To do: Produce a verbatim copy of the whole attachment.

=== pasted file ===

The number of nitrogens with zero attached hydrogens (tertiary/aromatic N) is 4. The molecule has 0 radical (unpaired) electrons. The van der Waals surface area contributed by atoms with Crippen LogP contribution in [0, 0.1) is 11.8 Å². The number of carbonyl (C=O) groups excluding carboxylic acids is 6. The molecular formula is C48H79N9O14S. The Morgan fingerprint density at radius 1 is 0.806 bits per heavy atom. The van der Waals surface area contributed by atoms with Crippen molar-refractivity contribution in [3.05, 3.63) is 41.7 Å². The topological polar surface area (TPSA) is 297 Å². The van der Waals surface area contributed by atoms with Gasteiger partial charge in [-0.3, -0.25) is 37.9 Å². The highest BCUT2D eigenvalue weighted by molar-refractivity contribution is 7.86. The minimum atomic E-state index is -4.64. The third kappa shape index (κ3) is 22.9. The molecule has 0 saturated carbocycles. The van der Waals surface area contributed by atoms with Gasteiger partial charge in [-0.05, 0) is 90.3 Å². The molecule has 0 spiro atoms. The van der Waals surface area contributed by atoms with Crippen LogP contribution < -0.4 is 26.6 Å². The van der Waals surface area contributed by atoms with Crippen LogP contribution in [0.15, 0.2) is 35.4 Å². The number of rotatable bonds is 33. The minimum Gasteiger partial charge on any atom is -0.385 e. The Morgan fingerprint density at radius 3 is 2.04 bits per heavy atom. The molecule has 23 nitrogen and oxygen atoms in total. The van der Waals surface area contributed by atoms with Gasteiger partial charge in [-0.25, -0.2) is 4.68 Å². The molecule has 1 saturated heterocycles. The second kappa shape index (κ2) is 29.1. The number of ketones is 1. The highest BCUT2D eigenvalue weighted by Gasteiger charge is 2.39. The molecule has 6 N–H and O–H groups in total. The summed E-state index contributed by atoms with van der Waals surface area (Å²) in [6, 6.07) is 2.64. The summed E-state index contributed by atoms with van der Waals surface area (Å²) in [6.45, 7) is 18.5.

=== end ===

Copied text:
The number of nitrogens with zero attached hydrogens (tertiary/aromatic N) is 4. The molecule has 0 radical (unpaired) electrons. The van der Waals surface area contributed by atoms with Crippen LogP contribution in [0, 0.1) is 11.8 Å². The number of carbonyl (C=O) groups excluding carboxylic acids is 6. The molecular formula is C48H79N9O14S. The Morgan fingerprint density at radius 1 is 0.806 bits per heavy atom. The van der Waals surface area contributed by atoms with Crippen molar-refractivity contribution in [3.05, 3.63) is 41.7 Å². The topological polar surface area (TPSA) is 297 Å². The van der Waals surface area contributed by atoms with Gasteiger partial charge in [-0.3, -0.25) is 37.9 Å². The highest BCUT2D eigenvalue weighted by molar-refractivity contribution is 7.86. The minimum atomic E-state index is -4.64. The third kappa shape index (κ3) is 22.9. The molecule has 0 saturated carbocycles. The van der Waals surface area contributed by atoms with Gasteiger partial charge in [-0.05, 0) is 90.3 Å². The molecule has 0 spiro atoms. The van der Waals surface area contributed by atoms with Crippen LogP contribution < -0.4 is 26.6 Å². The van der Waals surface area contributed by atoms with Crippen LogP contribution in [0.15, 0.2) is 35.4 Å². The number of rotatable bonds is 33. The minimum Gasteiger partial charge on any atom is -0.385 e. The Morgan fingerprint density at radius 3 is 2.04 bits per heavy atom. The molecule has 23 nitrogen and oxygen atoms in total. The van der Waals surface area contributed by atoms with Gasteiger partial charge in [-0.25, -0.2) is 4.68 Å². The molecule has 1 saturated heterocycles. The second kappa shape index (κ2) is 29.1. The number of ketones is 1. The highest BCUT2D eigenvalue weighted by Gasteiger charge is 2.39. The molecule has 6 N–H and O–H groups in total. The summed E-state index contributed by atoms with van der Waals surface area (Å²) in [6, 6.07) is 2.64. The summed E-state index contributed by atoms with van der Waals surface area (Å²) in [6.45, 7) is 18.5.